Emergency Department Encounter Report (EDER)
The EDER is envisioned as a CDA implementation guide that encapsulates all of the documentation associated with an ED Encounter/Visit.
The EDER contains sections for the Triage Note, ED Nurse Assessments, ED Physician H&P,ED Critical Care, Resuscitation/CPR Note(s), Emergency Department Course, Diagnostic Studies, Procedures, Consultation, ED Plan of Care, ED Discharge Plan of Care, and Disposition.
EDER is designed to reflect practice more than convention
Emergency Departments function distinctly different from in-patient and out-patient settings. There is a distinctly different relationships between physicians, nurses, technicians and other members of the ED team, in part because everyone cares for patients in the same time/place together. Also, the ED is a high-tempo, high-data environment, where in a span of a few hours multiple different diagnostic considerations are addressed, critical care provided, and often multiple consultants involved.
The documentation should reflect this unique environs. The traditional H&P doesn't fit the process well, as often the whole ED process is reversed, where critical ill patients receive life-saving therapy first, then (often preliminary) diagnosis made, and eventually a full exam and history obtained (when possible). The H&P gathered at the start of an encounter, along with the initial evaluation and management may resolve a problem, with routine out patient followup, or it may unearth a series of issues which each results in a separate threat of investigation. Thus, the electronic representation can take advantage of those data structures which support each of these commonplace events, in a model which closely resembles reality better than the traditional (based on paper-bound processes, often with separate nursing and physician notes).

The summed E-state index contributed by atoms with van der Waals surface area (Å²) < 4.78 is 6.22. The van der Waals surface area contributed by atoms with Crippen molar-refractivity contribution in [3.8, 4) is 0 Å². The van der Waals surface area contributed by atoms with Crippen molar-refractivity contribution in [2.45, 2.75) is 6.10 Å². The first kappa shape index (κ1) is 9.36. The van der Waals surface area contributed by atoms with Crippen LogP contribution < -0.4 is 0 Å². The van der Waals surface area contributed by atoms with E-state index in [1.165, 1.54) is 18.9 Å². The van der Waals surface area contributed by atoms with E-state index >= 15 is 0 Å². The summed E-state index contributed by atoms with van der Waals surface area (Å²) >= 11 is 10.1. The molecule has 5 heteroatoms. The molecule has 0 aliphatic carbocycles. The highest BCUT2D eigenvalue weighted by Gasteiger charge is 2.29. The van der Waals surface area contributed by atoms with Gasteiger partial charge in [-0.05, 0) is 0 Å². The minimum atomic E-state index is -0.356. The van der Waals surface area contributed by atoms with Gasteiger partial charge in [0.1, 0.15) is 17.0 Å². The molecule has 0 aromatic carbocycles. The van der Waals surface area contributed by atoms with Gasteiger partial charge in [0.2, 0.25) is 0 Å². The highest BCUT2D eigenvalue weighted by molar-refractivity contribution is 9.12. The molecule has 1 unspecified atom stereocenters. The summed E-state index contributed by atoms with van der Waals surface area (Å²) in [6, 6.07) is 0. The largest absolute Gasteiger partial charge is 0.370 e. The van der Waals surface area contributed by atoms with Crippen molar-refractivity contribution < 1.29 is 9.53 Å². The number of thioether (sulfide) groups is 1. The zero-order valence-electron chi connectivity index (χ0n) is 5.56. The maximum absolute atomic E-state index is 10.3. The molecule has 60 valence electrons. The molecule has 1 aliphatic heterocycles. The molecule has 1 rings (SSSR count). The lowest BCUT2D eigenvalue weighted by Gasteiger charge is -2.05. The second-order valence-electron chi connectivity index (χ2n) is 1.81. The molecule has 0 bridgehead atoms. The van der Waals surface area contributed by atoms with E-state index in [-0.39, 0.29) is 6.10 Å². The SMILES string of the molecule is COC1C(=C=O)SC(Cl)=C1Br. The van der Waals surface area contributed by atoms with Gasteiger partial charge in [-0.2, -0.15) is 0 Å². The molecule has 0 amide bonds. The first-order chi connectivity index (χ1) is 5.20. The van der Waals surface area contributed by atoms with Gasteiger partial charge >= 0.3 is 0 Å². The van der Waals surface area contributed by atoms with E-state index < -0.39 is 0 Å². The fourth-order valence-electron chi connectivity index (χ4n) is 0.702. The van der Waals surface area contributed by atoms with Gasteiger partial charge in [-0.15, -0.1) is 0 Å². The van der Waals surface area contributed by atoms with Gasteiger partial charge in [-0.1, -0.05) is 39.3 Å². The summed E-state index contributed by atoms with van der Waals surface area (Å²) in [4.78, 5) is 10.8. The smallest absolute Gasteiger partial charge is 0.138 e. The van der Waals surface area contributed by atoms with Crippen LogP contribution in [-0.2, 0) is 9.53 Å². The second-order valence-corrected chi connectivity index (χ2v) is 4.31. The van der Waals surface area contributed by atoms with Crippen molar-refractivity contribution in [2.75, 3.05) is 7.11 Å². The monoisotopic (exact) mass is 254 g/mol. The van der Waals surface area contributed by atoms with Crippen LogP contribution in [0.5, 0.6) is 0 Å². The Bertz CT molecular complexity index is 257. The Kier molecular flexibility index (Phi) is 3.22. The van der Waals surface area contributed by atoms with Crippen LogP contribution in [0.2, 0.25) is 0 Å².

For example, a patient may present to the ED with several acute issues (e.g. respiratory distress, delirium, hypotension, etc.). Each of these is treated as a separate problem for the duration of the ED encounter. These may, or may not, be related to the patient's chronic medical problems (which may need attention during the course of the encounter as well, e.g. long-term steroid use with attendant adrenal insufficiency, congestive heart failure).
Initial diagnosis focus on the most lethal, not the most probable. Subsequent diagnostic considerations focus on establishing a correct diagnosis, rather than specifically addressing life-threats. This is not properly represented in most existing specifications. In the ED, the classic notion of a differential diagnosis focused on establishing the etiology is typically entertained after or concordant with initial efforts to focus on unlikely, but potentially dangerous conditions.